Cats can relax when they feel safe and secure.
Safety and security are crucial for cats because they are both predators and prey in the wild. Cats will choose to nap high up on the bed with the person they consider most protected. The risk of being attacked while sleeping is a serious threat to their survival.
People with a bond or attachment to a cat
Accepting your cat curling up on you for a nap is a great way to strengthen the bond.
Just like children, cats naturally develop strong attachments to people. Attached cats will follow their favorite people, try to get their attention, and sleep on them as a security blanket when there’s an opening.
Humans who provide warmth
Cats love warmth, and kittens absolutely need it to survive.
Cats are descended from the desert and need heat to survive and crave warmth.
Warmth is also essential for newborn kittens as they can lose heat quickly. Post-cats use their own body heat to warm their offspring, and kittens often huddle together to regulate their body temperature until they are several months old.
Similarly, adult cats seek out the warmest, safest companion. Sleeping next to, beside or on your head is a sure way to generate heat directly.
Olfactory Familiar Companion
Cats recognize odors and mark people as safe and familiar by rubbing up against them and leaving their scent behind.
Cats are exploratory creatures and use their sense of smell to determine whether a person is pleasant or unpleasant to be around. Cats can recognize people by their sense of smell and may be willing to rub their faces or snooze next to familiar faces to maintain social bonds and mark their territory.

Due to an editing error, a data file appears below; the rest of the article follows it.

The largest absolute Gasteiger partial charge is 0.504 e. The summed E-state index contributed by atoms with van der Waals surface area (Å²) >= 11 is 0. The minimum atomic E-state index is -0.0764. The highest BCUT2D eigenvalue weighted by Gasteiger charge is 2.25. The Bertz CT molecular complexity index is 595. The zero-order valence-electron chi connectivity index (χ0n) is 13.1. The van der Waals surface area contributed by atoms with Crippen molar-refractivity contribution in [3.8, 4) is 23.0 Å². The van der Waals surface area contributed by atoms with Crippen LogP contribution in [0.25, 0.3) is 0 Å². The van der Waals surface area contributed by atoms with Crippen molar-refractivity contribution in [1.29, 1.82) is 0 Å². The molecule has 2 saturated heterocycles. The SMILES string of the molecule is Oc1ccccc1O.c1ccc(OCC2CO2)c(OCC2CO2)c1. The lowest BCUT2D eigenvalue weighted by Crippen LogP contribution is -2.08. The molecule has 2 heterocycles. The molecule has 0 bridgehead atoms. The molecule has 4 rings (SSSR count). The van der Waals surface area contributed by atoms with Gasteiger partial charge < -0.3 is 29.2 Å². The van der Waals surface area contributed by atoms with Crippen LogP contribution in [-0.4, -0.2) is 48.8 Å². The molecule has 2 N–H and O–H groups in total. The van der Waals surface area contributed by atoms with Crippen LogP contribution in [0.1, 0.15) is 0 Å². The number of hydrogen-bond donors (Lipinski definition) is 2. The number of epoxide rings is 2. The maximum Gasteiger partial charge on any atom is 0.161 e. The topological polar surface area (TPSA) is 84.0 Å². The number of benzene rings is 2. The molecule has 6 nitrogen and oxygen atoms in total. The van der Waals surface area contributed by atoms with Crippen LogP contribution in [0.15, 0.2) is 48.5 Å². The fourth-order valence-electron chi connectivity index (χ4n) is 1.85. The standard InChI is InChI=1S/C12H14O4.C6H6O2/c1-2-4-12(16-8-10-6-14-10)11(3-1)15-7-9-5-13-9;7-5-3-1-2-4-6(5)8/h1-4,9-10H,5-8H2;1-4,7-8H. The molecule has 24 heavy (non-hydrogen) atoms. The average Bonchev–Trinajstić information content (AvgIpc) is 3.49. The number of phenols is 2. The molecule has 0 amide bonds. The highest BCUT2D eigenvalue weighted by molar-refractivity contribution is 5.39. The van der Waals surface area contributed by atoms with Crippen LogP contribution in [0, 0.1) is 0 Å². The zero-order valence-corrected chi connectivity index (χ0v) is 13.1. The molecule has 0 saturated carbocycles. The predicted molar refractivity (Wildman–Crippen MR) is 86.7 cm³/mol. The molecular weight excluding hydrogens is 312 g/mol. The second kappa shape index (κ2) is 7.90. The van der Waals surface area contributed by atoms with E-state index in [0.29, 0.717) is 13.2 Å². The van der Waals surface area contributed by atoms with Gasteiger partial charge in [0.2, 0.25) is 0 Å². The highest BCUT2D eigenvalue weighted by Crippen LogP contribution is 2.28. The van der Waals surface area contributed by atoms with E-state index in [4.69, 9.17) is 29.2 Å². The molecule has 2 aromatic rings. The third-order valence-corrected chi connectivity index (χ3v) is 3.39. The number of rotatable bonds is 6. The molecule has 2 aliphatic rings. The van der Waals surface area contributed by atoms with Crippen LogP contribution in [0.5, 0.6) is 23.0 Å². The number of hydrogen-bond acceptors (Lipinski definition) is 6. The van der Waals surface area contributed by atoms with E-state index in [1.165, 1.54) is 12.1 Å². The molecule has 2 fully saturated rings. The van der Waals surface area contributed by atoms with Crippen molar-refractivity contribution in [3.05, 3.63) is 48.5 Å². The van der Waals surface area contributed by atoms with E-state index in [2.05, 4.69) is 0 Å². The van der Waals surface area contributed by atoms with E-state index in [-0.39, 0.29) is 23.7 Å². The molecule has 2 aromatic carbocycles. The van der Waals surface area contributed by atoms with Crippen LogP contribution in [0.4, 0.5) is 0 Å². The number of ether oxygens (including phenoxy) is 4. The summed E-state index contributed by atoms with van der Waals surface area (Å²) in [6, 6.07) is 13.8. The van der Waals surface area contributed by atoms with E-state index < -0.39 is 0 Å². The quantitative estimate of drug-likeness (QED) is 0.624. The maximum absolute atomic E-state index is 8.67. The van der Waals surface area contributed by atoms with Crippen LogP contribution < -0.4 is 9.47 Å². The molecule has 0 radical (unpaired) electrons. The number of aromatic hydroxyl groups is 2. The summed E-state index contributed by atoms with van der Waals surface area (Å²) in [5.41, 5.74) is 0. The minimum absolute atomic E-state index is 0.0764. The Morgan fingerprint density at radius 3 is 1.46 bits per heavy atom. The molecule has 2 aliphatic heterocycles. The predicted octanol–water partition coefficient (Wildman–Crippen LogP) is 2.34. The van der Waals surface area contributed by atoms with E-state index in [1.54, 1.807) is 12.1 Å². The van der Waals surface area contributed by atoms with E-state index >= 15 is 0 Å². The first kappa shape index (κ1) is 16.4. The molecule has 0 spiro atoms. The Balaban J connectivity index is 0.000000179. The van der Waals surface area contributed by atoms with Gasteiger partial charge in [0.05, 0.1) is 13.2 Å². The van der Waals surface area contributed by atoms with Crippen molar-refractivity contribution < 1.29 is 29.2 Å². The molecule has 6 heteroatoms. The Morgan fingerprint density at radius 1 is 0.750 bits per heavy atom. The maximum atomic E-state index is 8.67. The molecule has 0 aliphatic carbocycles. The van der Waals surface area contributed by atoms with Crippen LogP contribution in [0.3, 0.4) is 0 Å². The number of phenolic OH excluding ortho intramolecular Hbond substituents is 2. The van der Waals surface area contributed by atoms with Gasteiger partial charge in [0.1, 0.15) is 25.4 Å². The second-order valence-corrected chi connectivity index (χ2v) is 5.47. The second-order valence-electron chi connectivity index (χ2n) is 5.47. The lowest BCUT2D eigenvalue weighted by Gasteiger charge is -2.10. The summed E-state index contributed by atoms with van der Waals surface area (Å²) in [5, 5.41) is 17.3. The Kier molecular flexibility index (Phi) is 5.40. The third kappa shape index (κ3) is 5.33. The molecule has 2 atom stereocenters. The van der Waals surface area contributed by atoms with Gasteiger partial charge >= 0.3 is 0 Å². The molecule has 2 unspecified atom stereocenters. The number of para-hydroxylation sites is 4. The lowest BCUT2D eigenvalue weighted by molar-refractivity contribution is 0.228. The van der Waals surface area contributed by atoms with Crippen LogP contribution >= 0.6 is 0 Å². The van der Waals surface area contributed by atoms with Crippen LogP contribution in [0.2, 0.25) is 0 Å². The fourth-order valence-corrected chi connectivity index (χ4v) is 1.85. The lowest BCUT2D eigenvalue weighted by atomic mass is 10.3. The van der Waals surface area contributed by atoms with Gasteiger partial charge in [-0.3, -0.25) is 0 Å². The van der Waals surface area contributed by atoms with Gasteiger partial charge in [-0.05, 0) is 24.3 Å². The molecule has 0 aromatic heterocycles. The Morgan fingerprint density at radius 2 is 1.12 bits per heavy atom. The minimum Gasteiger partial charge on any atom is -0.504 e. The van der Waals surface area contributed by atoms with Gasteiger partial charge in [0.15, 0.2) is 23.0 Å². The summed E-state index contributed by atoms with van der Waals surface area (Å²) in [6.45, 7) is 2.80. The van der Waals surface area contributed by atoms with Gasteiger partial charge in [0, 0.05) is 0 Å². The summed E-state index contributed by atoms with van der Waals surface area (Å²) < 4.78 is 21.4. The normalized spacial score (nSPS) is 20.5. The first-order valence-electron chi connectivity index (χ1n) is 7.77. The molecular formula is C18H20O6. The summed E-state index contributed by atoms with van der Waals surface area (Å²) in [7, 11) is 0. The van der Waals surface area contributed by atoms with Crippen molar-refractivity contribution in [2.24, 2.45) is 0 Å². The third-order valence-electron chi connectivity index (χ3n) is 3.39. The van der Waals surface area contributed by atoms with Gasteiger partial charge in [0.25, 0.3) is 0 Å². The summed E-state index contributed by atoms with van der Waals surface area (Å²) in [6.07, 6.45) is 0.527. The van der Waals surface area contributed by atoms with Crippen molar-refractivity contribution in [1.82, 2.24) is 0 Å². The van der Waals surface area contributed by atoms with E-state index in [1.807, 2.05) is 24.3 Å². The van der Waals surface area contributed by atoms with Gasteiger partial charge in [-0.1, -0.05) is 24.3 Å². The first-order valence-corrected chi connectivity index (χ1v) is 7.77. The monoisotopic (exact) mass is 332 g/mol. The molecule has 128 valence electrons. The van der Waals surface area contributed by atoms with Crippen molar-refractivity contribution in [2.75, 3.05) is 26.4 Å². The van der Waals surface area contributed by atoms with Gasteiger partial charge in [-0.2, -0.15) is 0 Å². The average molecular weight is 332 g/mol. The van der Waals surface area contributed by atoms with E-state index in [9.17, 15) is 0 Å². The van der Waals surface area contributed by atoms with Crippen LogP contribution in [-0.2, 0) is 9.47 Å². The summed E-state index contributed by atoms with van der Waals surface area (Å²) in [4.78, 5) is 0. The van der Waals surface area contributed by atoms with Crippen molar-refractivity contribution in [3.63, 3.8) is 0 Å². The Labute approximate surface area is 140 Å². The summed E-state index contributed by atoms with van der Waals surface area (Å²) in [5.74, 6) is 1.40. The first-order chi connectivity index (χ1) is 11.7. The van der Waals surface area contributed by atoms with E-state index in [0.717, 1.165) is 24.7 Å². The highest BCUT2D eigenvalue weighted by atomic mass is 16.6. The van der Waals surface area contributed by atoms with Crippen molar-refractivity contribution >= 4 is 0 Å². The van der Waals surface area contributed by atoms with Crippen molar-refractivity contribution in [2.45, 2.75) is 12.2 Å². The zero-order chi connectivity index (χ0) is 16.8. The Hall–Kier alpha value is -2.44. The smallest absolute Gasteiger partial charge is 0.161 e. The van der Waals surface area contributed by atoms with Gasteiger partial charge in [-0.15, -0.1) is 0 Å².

Caregivers offer reassurance when cats are anxious
Like humans, cats experience stress and anxiety and naturally bond with others who can calm them and give them a sense of security.
Cats with high levels of anxiety or confusion may choose to rest or sleep next to their caregiver, who can ease their anxiety by gently petting them.
Similarly, cats with moderate or severe separation anxiety may curl up on the couch or bed and sleep next to their cat.
Why does my cat prefer to sleep with me instead of my husband?
Snoring or tossing and turning is not a good idea for a cat to sleep next to! They will choose the person who is sleeping soundly.
Cats instinctively want to sleep with someone they have a deep bond with. Cats will attach to a person and are usually attracted to the primary janitor who feeds them, plays with them and cares for them.
Another reason cats like to sleep next to you is the warmth and security you provide. Again, your side of the bed has a better view and more space compared to the owner’s.
Finally, if your husband snores, tosses and turns, or wakes up multiple times during the night, causing your cat discomfort, he will also want to sleep next to you as you sleep soundly.
Should I let my cat sleep with me?
After all, letting your cat sleep with you is a personal choice that benefits both people and cats.
Letting your cat sleep with you is a personal choice.
Allowing your beloved cat to purr contentedly as you fall asleep has a variety of health benefits, including reducing stress, lowering blood pressure, and building intimacy like never before. You can also prohibit or reduce the amount of time you spend snoozing with your cat for reasons such as allergies, breathing problems, exposure to parasites, or nocturnal mischief that can affect the quality of your sleep.
Sleep is an essential behavior for both cats and humans. Like humans, cats enjoy napping with a loving, warm and secure companion. Sudden changes in a cat’s sleep pattern, where it sleeps, or who it sleeps with may signal distress or illness. Consult your veterinarian to ensure early detection and appropriate treatment.